Li et al have published some interesting data on the preprint server bioRΧiv regarding the creation and use of Aedes aegypti lines expressing an SpCas9 transgene in the germline. The report substantial improvements in gRNA-mediated mutagenesis rates.
Cas9 mediated mutagenesis methods are clearly enhancing insect functional genomics. The relatively high efficiency of SpCas9 leads to mutagenesis rates that are high enough to allow for rather cumbersome and slow PCR-based genotyping methods in order to find mutants of interest. While rates can be high in cells in which Cas9 and gRNAs are present, a significant challenge is delivering these components to the right cells. Often there are germ cells, but not always.
Li et al. have created six stably transformed lines of Aedes aegypti (Liverpool line) in which SpCas9 was expressed in the germline, although not specifically in this tissue. The enhancer/promoters from the genes Exuperentia, trunk, Nup50, polyubiquitin, ubiquitin L40 and 4-nitrophenylphosphatase were used to drive expression of SpCas9. The authors designed these transgenes in a way that enabled them to visually check their functionality following integration. They did this by connecting the coding region of EGFP via the TA2 self-cleaving peptide.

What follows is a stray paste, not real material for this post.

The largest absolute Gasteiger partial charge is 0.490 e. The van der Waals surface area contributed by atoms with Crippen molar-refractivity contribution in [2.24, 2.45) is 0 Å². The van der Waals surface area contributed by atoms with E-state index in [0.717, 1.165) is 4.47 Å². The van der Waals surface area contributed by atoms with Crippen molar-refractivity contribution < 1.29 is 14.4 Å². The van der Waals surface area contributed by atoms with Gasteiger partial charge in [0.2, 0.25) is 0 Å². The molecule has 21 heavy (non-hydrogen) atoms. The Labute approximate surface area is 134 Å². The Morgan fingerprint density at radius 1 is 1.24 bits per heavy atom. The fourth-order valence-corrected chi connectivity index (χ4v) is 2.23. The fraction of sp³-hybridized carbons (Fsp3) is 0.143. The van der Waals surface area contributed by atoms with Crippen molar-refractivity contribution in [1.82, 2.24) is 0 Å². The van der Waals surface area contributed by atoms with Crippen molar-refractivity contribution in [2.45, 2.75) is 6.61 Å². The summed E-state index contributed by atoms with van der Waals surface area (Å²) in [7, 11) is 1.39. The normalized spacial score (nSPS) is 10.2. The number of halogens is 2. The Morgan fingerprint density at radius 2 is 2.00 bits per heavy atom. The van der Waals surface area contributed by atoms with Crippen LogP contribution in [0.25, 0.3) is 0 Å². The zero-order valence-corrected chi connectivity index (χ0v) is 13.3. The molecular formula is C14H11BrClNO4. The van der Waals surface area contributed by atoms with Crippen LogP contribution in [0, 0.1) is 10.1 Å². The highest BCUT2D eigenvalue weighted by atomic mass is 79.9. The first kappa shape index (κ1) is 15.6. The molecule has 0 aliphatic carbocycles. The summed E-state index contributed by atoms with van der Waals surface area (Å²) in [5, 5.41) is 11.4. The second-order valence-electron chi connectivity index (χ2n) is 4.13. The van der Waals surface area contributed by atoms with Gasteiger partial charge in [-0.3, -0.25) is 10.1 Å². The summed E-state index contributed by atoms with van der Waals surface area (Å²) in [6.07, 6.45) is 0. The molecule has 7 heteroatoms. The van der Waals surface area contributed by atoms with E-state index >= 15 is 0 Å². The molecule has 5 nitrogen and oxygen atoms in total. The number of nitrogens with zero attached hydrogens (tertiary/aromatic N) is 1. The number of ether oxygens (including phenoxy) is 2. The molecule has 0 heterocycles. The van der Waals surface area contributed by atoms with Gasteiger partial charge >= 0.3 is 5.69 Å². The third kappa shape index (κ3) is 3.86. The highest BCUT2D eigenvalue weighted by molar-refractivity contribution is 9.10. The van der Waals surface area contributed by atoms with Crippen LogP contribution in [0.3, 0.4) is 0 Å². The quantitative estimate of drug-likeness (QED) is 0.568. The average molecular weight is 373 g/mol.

The authors evaluated these lines with respect to their effectiveness at creating knock out and knock in mutations by injecting a collection of gRNAs that specifically target a number of genes which, when mutated, are expected to result in morphological phenotypes that should be easily recognized. The genes specifically targeted were kynurenine hydroxylase, white, yellow, ebony, deformed, vestigial and sine oculis (ie the orthologs of D. melanogaster genes of same name). The reported rates of mutagenesis are impressive and the reader is encouraged to consult the pre-publication for details.
Injecting multiple gRNAs designed to target a specific gene further increased the frequency of mutagenesis. Injecting mixtures of two or three gRNAs that specifically target different genes resulted in impressive numbers of double and even triple mutations. They report that some 90% of the insects surviving embryo injection had double mutations detectable. Sixty seven percent of the corresponding animals that were injected with three different guide RNAs had evidence of triple mutations. G1 animals coming from these Go germlines were of double or triple mutants.
Finally, Li et al. found that the transgenic lines expressing Cas9 supported some 10-fold higher rates of knock in mutations. They report rates of about 2.5% at two different loci.
Overall, the authors describe transgenic lines of Aedes aegypti that could significantly enhance functional genomic studies of this species. Their data are worth carefully considering.